The Maryland Colony

By | Mar 25, 2015

The history of the Maryland Colony began with a failed attempt by George Calvert, the First Lord Baltimore, in Newfoundland. Calvert had been the Secretary of State under King James I and he had requested a chance to build a colony in the New World. The “Province of Avalon” began settlement in 1623 and by 1627 when Calvert first visited the colony 100 men and women were living at Ferryland, a plantation that was being built for him.

He stayed for a while before returning to England. In 1628 he returned with his household with the intention of remaining there for the rest of his days. The winter of 1628-29 was much worst than he expected and he returned again to England. He continued to desire a colony in the New World and began the process that would become the Maryland Charter.

The colony was named in honor of King Charles’s Queen, Henrietta Maria. Even though Calvert was a Catholic, he viewed the colony as a place where Catholics and Puritans could live together without oppression because of their faith. The boundaries were the Potomac River to the South, the Atlantic to the East and the 40th Parallel to the North.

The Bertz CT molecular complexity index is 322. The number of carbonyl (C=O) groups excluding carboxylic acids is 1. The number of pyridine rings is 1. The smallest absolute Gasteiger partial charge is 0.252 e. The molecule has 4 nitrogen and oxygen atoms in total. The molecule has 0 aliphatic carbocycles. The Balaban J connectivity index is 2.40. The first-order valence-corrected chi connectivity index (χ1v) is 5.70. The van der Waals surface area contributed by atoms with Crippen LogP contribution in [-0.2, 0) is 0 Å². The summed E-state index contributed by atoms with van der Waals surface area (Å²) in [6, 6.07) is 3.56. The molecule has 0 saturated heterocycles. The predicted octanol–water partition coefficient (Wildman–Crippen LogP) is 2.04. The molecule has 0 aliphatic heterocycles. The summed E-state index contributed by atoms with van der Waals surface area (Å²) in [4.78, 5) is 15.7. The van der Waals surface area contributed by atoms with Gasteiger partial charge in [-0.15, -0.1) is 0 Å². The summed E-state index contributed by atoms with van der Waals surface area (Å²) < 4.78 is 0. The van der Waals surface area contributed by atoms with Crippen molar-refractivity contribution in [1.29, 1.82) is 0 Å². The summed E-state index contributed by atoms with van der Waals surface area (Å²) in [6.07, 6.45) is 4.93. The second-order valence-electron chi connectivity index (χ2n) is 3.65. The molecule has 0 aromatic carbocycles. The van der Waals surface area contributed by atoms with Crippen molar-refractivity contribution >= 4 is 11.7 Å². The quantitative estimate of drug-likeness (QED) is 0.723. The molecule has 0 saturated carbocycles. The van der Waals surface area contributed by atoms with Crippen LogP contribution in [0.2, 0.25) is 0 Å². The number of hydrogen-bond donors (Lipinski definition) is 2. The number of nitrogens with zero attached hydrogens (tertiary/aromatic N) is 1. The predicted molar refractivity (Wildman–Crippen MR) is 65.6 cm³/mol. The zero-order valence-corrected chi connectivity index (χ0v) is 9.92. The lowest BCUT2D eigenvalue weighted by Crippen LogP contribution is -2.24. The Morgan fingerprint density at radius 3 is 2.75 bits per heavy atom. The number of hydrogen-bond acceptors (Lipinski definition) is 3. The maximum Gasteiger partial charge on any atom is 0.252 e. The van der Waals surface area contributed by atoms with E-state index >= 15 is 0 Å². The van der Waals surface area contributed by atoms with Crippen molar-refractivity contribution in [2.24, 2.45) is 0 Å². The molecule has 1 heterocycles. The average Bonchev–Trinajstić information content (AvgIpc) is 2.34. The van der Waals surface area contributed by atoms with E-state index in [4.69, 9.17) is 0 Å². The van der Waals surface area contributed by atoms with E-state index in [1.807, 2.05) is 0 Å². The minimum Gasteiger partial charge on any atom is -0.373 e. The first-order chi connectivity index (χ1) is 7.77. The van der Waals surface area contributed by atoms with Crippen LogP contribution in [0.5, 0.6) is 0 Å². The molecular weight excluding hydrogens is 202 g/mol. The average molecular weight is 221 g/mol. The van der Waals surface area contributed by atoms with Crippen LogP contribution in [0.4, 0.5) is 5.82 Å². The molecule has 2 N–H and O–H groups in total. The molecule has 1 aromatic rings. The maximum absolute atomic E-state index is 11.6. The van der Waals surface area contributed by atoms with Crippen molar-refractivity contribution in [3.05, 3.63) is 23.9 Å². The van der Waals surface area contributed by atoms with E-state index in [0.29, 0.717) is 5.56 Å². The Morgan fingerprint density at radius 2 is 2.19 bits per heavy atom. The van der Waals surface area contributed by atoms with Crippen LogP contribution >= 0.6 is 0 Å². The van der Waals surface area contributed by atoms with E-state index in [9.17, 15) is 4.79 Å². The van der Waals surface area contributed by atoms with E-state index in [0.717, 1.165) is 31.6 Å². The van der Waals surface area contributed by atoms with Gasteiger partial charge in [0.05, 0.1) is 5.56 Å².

George Calvert died on April 15, 1632 and the Charter for the Maryland Colony was granted to his son Cæcilius Calvert, 2nd Lord Baltimore, two months later on June 20, 1632.

In November of 1633 two ships, the Ark and the Dove left England for the Chesapeake Bay and the Maryland Colony. They were led by Cæcilius Calvert’s brother Leonard.

After a stop at the Jamestown where they bought animals and other supplies they ventured further up the Chesapeake Bay. They landed on March 25th at a small island they called St Clement’s Island, called Blakistone Island in later years. Today, Maryland’s Department of Natural Resources controls the island as a state park.


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